Hello, how are you all this week?In this week’s blog I wanted to touch on a question that a Hub member asked me regarding framing. It was, “Is it necessary to frame my work before approaching a gallery”? It’s a really good question that leads onto many other points. A frame is a very personal choice, and I personally never framed any of my artwork. I hung them from thick poles that had an industrial feel to them. I then hung my canvas from these so it felt kind of raw. These went into exhibitions and they sold out, so you don’t need to frame your work for it to sell. 

How do I want my work to be seen? 

One of the biggest things I learnt in the last year of my days at uni was that when you finish your work, it doesn’t end there, and it’s so true. The way it’s presented is so important and there are many ways other than simply framing. Play around with presenting your work and have fun. Think: 

  • How do I want my artwork to be seen? 
  • Does it need to be framed? 
  • Can you hang it from wire or poles? 
  • What look are you wanting to achieve?  
  • How will your work change?

Now, if there is one piece of advice I can give you it is, don’t be afraid to play around with the way you present your work. Throw caution to the wind and it can sometimes pay off. 

It all depends on the gallery…

There are many types of art galleries and no one type is the same. There are commercial galleries that are there to sell, and within that bucket of commercial galleries, there are lots of different types; there are touristy galleries to the high-end galleries. The list goes on. So, as you can see there are no set answers as it all depends on the individual gallery that you are talking to.If you are approaching a gallery, the best thing you can do is research. Do your homework and look at what your galleries are selling. Are they framed? How are they hanging? Look at their social media, website, go in and see what’s selling. Get a sense of what they want from artists and determine how they like to be approached.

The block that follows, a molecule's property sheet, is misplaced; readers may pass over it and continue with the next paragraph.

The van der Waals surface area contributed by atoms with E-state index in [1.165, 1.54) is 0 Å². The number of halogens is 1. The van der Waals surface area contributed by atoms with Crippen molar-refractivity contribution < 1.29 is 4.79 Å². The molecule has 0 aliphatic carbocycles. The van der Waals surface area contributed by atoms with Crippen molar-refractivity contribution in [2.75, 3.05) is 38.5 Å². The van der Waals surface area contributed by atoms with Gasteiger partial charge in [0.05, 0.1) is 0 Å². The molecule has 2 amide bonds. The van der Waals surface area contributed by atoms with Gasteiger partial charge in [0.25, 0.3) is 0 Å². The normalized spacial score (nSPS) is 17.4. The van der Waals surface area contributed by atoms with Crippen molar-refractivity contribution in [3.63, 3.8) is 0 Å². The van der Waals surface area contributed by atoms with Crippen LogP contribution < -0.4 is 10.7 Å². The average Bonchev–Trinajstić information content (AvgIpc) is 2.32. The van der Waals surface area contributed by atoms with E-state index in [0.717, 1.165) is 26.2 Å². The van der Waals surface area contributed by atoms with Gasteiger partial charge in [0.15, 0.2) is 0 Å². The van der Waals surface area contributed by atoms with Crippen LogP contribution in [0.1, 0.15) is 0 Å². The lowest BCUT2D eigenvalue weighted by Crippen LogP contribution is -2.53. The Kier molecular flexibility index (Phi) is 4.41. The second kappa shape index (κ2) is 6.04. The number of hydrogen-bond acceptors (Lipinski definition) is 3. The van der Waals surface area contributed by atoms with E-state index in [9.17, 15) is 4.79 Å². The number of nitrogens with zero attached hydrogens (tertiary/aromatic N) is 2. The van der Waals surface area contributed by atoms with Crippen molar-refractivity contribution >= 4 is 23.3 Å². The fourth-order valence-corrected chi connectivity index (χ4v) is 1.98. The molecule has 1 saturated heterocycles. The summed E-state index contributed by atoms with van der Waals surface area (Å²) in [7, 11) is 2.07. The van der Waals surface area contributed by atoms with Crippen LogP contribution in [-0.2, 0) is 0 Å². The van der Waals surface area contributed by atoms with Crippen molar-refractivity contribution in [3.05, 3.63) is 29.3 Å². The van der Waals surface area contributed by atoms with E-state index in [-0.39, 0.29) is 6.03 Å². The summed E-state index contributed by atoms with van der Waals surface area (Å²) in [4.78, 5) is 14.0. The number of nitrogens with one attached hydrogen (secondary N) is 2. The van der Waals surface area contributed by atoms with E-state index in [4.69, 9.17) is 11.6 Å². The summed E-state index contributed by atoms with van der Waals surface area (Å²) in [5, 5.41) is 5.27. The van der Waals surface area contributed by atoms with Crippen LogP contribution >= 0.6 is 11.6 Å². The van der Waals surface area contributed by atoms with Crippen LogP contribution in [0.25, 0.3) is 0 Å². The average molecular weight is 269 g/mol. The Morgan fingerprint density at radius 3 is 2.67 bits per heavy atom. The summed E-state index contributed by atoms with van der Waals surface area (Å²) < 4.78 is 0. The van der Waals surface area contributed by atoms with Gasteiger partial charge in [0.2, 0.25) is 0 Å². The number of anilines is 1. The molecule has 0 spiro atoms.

A Hub member, Kelly, gave some great advice on this question. She suggested that you frame a couple of pieces that you can show the gallery, along with your portfolio and show them how your artwork looks in frames in different ways.I think that is a great idea as you are giving them the best of both worlds. Always remember, if you have a conversation with a gallery about your work, the presentation is something that can be changed and adapted for their customer base. You can have really nice conversations with galleries about presentation, what they expect, what sells better in their gallery.So, the reasons I say no, it’s not necessary is because, I think if you approach with the idea of showing them examples on how you’ve pictured presenting your artwork, but stating that you’re open to ideas, you are giving yourself a really good starting point for a nice conversation with the gallery on how to make your artwork fit and to be sellable.

So here are some points to recap: 
  1. Do your homework on galleries. See what they like, ask questions and find out what sells well and play around with your presentation. 
  2. There is a balancing act of how you want your work to look and feel and how you take ownership of that, as well as looking at that other element of what’s selling and making your work presentable to fit that audience. 
  3. How much flexibility do you want to give to change the way your work is presented to fit a gallery or an opportunity? 

I really hope this helps you get a bigger picture on presentation and that there are more ways of presenting your artwork than just framing. Do what makes you feel confident, happy and professional as an artist – you’ve got this!

Much love, 

Michelle xx